6 Packet Transmission Packet transfer is fast (approx large packets/sec). and automatic (sharing begins as soon as a computer needs to use the network). When the network interface detects a packet destined for its machine, it captures the packet, places a copy in the computer s memory, and informs the computer that a packet has arrived. CMPT 165: Introduction to the Internet and the WWW: The Internet, Part 3 6

7 Packet Switching Computer A packet: A C 1 origin destination place in file Computer C Computer B C D C D C Computer D shared network system Figure 2: Computer A is sharing a tranmission path with Computer B by taking turns sending packets. A message is divided into as many packets as are needed to accommodate the message size. a long message is divided into many packets a short message may fit into a few (or a single) packet(s). One computer will not have to wait for another computer s entire message to be transmitted before it has the opportunity to send packets. Packet switching allows many communications to proceed simultaneously without requiring an application to wait for all other communcation to complete. CMPT 165: Introduction to the Internet and the WWW: The Internet, Part 3 7

8 Who uses package switching? Pacekt Switching can be used by many devices: printers, scanners, video cameras, etc. Both LANs and WANs use packet switching. The Internet is a packet switching system packets from many machines traverse the Internet at the same time. A receiver reassembles the original message from the packets that arrive. VIDEO: PBS video on packet switching. CMPT 165: Introduction to the Internet and the WWW: The Internet, Part 3 8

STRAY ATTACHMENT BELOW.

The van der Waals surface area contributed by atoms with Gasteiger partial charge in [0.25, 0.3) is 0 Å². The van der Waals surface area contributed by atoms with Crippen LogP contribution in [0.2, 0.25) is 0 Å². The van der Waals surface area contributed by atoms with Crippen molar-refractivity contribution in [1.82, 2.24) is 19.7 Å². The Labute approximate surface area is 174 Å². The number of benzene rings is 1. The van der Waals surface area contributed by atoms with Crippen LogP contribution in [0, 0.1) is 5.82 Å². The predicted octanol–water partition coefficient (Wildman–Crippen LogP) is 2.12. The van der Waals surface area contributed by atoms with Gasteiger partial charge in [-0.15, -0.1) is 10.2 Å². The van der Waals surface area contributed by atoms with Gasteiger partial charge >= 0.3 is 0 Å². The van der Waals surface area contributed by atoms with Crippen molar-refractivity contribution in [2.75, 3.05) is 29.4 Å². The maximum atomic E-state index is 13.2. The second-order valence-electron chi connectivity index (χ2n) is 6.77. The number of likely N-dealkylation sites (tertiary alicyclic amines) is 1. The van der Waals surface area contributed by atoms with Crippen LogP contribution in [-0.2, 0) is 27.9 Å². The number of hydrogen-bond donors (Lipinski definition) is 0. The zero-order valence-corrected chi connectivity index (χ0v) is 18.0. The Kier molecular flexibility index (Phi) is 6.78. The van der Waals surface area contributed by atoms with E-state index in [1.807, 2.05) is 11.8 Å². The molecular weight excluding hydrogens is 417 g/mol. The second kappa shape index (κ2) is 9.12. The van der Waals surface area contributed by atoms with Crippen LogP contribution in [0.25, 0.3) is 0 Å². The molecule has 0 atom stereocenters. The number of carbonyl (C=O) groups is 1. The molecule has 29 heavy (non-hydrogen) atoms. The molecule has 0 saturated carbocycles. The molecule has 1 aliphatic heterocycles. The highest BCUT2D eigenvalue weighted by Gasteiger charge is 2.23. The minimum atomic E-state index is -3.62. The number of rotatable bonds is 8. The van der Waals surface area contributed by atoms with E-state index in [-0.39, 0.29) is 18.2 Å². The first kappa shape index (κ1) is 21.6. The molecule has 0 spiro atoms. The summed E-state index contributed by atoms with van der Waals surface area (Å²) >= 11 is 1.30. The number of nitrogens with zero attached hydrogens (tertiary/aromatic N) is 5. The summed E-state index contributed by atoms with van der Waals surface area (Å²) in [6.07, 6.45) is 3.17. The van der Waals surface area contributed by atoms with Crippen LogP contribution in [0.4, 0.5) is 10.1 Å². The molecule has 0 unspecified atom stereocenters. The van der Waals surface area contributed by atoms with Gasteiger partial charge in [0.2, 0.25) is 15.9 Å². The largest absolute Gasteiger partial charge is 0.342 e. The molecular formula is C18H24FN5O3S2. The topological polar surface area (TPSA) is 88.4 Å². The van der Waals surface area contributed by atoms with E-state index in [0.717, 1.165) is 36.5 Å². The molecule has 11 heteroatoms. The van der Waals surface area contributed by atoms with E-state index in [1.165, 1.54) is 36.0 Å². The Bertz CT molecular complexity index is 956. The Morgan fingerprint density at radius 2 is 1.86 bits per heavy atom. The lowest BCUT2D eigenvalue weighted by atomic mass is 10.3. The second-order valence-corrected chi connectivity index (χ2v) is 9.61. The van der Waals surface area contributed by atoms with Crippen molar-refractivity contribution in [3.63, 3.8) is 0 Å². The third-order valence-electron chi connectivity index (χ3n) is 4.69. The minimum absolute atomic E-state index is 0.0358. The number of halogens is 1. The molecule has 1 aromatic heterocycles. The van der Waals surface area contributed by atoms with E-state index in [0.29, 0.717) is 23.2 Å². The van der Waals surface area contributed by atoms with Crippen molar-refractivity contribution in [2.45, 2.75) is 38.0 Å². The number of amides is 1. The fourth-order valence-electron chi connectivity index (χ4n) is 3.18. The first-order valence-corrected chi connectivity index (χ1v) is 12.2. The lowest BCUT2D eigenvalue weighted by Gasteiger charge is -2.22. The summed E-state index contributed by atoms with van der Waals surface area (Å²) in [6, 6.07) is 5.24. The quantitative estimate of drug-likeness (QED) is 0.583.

9 Extending a connection to a network Though a cable between a computer and a LAN is usually short, it can be extended in three ways: 1. two modems with wires connecting them 2. two modems that communicate across the voice telephone system 3. two optical modems connected by glass fiber: good for distance because it is flexible, and uses light so there s less signal deterioration see Figure 13.1 p. 105 CMPT 165: Introduction to the Internet and the WWW: The Internet, Part 3 9

10 Interconnecting networks Routers What about extending or interconnecting networks themselves? Several packet switching technologies exist and they all are not compatible cannot simply connect wires. However, a computer can have multiple circuit boards connecting it to several networks (and network technologies) simultaneously. The Internet uses special-purpose computers to internconnect networks called routers. Routers have specialized software that is started automatically and remains operating at all times. CMPT 165: Introduction to the Internet and the WWW: The Internet, Part 3 10